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The following features should be considered when selecting a furnace:

Energy efficiency

Today's high efficient furnaces can reach 95% AFUE or more in their efficiency rating. What this means is that 95% of the fuel received by the burner is actually burnt in the heating cycle and that there is only a nominal loss of 5% (in this example) lost. Compare that to a standard efficient furnace that is typically 55 - 60% efficient and loses as much as 45% of the gas it receives!

Two stage design

A two stage furnace is one that is equipped with a gas valve that has two burn positions. The first position is full-fire maximum performance while the second position is 30% less and therefore burns less gas. The purpose and utility of a 70% of performance position is that furnaces operate efficiently when they are working at 70% or greater and, once your home has been warmed up, furnaces can maintain the set temperature with less energy than they need when starting from the "off" position. In fact, studies show that in Winnipeg most homes equipped with two stage furnaces, use the "low-fire" position 80% of the time.

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Variable speed motors

Some high efficient furnaces are equipped with ECM or DC motors as they are sometimes referred to. These motors actually "ramp up or down" based on the readings received from the thermostat and the air temperatures measured in the return air. The electricity received by your home from Manitoba Hydro is AC power. These furnaces convert that power through the operation of their circuit board and these specialized fans to run as DC power, which is approximately 80% per cent cheaper.

Gas Furnaces

High efficient furnaces draw air from the outside down a plastic pipe made of CPVC636 materials. This pipe is called a ‘combustion air intake’ and is attached directly to the ‘burner box’ of the furnace. (Note: Manufacturers also allow this pipe to be open to the interior of the home/building rather than just from the outside however the overall efficiency of such installation is compromised if this style of installation is employed).

During the ‘burning cycle’ gas is directed horizontally across the igniter and into the chambers of the heat exchanger. The heat exchanger is warmed during the process and when a design temperature is achieved, the blower is engaged and blows air across the outside of the heat exchanger, and into the plenum and duct work system of the house. Older furnaces heated their exchanger from the outside, usually from the bottom similar to a-pot-on-the-stove and as a result they took much longer to achieve the design temperature and burned more fuel in the process.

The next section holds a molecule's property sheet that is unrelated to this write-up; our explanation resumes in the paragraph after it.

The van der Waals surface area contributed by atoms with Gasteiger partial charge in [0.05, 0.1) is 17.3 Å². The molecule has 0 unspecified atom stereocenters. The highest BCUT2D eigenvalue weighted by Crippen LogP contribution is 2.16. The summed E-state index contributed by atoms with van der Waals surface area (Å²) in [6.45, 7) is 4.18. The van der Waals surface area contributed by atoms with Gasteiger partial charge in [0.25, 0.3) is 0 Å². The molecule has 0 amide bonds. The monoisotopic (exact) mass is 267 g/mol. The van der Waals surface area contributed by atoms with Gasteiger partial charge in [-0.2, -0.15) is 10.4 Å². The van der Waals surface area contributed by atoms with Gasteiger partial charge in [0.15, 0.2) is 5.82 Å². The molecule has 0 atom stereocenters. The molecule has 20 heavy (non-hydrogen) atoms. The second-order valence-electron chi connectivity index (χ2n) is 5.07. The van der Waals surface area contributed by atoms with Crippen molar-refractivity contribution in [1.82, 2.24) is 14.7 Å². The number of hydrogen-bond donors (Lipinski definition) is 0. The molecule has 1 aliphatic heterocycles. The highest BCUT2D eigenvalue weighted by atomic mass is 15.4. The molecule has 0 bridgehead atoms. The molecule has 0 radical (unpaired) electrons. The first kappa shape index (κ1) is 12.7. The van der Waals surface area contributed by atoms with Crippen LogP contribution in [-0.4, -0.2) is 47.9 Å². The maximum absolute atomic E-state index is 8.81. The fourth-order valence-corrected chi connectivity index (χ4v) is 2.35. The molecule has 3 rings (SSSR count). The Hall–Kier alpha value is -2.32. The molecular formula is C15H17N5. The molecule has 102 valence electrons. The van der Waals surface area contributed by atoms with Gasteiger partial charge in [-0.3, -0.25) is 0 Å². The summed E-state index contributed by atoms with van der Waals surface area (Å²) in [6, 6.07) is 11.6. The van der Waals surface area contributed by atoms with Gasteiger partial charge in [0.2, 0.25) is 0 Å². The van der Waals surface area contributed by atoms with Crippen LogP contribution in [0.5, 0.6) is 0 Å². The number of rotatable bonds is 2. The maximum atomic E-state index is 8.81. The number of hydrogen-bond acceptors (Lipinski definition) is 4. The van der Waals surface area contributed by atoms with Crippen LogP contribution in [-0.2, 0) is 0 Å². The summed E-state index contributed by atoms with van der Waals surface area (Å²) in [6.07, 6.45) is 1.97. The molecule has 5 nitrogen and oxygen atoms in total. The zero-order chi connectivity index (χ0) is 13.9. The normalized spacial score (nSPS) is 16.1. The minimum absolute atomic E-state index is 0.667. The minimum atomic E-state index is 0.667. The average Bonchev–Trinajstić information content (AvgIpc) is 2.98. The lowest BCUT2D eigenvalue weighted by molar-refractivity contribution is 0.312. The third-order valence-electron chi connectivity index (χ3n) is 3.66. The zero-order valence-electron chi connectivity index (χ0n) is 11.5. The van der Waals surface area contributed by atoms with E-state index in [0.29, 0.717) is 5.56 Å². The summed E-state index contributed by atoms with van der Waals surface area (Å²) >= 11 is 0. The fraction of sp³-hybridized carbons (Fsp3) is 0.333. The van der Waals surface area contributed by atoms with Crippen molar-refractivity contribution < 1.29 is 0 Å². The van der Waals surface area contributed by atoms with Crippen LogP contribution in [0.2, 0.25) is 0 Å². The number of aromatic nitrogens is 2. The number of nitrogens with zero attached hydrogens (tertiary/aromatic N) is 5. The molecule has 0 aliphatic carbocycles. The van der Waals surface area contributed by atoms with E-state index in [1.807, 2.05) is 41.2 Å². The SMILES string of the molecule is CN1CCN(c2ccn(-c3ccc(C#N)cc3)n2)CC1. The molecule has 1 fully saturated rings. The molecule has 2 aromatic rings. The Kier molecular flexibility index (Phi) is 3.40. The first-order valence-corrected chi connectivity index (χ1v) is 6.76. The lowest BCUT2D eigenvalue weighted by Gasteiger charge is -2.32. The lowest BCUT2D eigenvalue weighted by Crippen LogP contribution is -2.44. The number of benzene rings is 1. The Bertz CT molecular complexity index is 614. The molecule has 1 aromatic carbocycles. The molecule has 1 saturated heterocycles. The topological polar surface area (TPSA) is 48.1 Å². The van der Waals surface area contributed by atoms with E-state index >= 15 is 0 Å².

Flue gases accumulating in the heat exchanger are pulled through the heat exchanger by the ‘vent blower motor’ and pushed out through a second CPVC636 plastic pipe, called the vent pipe or chimney. The vent blower motor is audible when running and will be a new sound in the home. It is not oppressive and usually any sound it makes is drowned out by the operation of the main blower fan during the heating cycle.

Lastly, as the heat exchanger is warmed up quite quickly and achieves a temperature much in excess of the surrounding air, and then it is cooled quite rapidly as the blower pushes air through the furnace, condensation naturally occurs on the outside of the primary heat exchanger. This hot fluid is collected and directed into a device called a secondary heat exchanger. When the blower stops, the secondary heat exchanger radiates its heat until the fluid cools and is discharged through a drain tube to the sewer. The result of this operation is that the duct work and more importantly, the air in the duct work, stays relatively warm. When the thermostat starts the next heating cycle, the air is already warmer and therefore it takes less time and less gas, to re-heat and reach the thermostat's set point.

Features have now been added to enhance the furnace efficiency

The first step was the advent of two stage gas valves. These valves have the traditional on / off positions but they also have a 70% of capacity position which is normally employed 80% of the time. Reducing the burn by 30% reduces gas consumption. The second step was to add a Direct Current fan to the furnace. These blowers dramatically reduce electrical consumption, enhance the heating and cooling performance of the equipment, and provide a very even temperature through out the home. They are also exceptionally quiet.

The latest enhancement to gas furnaces is a completely variable system. These furnaces have variable speed direct current blower motors, variable speed vent blower motors, and variable position gas valves that all work in unison. They usually require more expensive digital thermostats to employ all of their features however, so the cost of the control should always be factored into the price of this system.

Electric Furnaces

Electric furnaces are forced air furnaces, but instead of a heat exchanger, a series of coils, is employed. These coils typically are 5 kilowatts each and they are employed in series as the heating demands increase. Current utility costs for operating an electric furnace rival the costs of operating a mid-efficient gas furnace, and therefore many customers are considering these furnaces when they review replacement options.

In most cases, a minimum of 200 amp electrical service is required to operate an electric furnace. The costs of upgrading an electrical service are substantial and should be carefully reviewed in advance of this investment.